Sermon: The Christmas paradigm


2017 has been a hard year for a lot of people. We’ve seen hurricanes ravage Texas, Florida, and Puerto Rico. We’ve seen mass shootings in Texas and Las Vegas. There has been a deluge of allegations of sexual misconduct from all quarters of national life. We have lived with threats of nuclear war over our heads. And our national politics has been a complete mess.

If Advent is about waiting for the light to come, it would seem that we certainly have had a whole lot of darkness to wait in. Yet, I was thinking about the context of the Christmas story and would say that there was plenty of darkness that they could talk about as well. The Jesus story we celebrate, when you think about it, is not especially cheery - a poverty stricken family living under a power hungry king in the vassal state of a controlling empire, forced to travel miles at the very end of Mary’s pregnancy, so that they might be registered in order for purposes of paying a burdensome tax, only to find that there is nowhere to stay, and finally giving birth in the stink and filth of a stable.

This is the backdrop of our Christmas story. It is in the midst of all of this our Christmas story takes place – angels singing their praises, shepherds, the star, and the magi. It is in the middle of all this dark that we see the light. It is in all of this that the savior is born.  It is in this that we find Jesus, the Christ.

Yet as I was thinking about the story, it is not as if after Jesus is born everything is all of a sudden all good. It is not a very Hollywood ending. The light of Christmas morning lasts a very short time. The magi warn the holy family of the threat that Herod is, and they escape to Egypt, and Herod kills all the children of Bethlehem. And Jesus’ life is hard as well, mired in conflict with political and religious leaders; so much so that he is executed on a cross.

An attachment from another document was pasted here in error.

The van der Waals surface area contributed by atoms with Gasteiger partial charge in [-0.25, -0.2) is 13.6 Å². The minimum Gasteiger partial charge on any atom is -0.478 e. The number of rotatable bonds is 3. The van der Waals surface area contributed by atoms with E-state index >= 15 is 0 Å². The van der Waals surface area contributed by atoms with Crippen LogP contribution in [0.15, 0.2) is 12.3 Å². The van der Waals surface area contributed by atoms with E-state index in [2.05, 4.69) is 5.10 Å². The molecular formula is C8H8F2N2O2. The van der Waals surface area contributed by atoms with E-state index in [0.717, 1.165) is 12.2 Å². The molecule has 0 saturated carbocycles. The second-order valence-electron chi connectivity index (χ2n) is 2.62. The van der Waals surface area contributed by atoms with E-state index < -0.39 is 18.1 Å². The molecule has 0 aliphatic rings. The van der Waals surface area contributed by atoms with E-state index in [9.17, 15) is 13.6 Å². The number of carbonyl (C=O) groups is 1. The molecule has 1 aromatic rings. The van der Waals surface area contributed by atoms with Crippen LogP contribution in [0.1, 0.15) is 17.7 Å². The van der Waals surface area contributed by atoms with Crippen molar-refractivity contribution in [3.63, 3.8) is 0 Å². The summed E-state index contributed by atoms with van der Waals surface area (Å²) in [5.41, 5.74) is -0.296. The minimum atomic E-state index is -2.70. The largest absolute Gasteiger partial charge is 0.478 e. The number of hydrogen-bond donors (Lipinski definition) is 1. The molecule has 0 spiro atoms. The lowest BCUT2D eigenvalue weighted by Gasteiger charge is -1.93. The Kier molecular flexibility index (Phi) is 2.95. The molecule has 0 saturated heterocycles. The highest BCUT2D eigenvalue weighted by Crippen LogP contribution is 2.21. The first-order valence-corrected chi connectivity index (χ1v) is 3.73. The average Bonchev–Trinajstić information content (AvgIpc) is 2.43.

This is the story that we tell each year. The story doesn’t promise a happy ever after. It itself is a story of light in the dark. As I thought about it I came to see that what this story really offers is a paradigm for life. It offers a way of seeing – though there is darkness there is also light. There is always light.

Though world leaders threaten each other with weapons of mass destruction, there are also those who struggle diligently for peace, and each day the promise of new life.  Though there are madmen who will shoot and kill the innocent, there are also those who are willing to die to protect others. Though the stories of sexual abuse surface daily, the veil of silence that has served to protect sexual predators seems to be lifting.  Though millions have been affected by natural disaster, tens of millions have donated to try and lift these people out of their suffering. 

This is light in the darkness. This is what the Christmas story is all about. And what this story assures us is that in all of this, in the bad and the good, in the darkness and in the light, that God is with us. God is always with us. And to this I say Hallelujah! Amen.

Rev. Donald Hanna is the pastor of the Alamosa Presbyterian Church.

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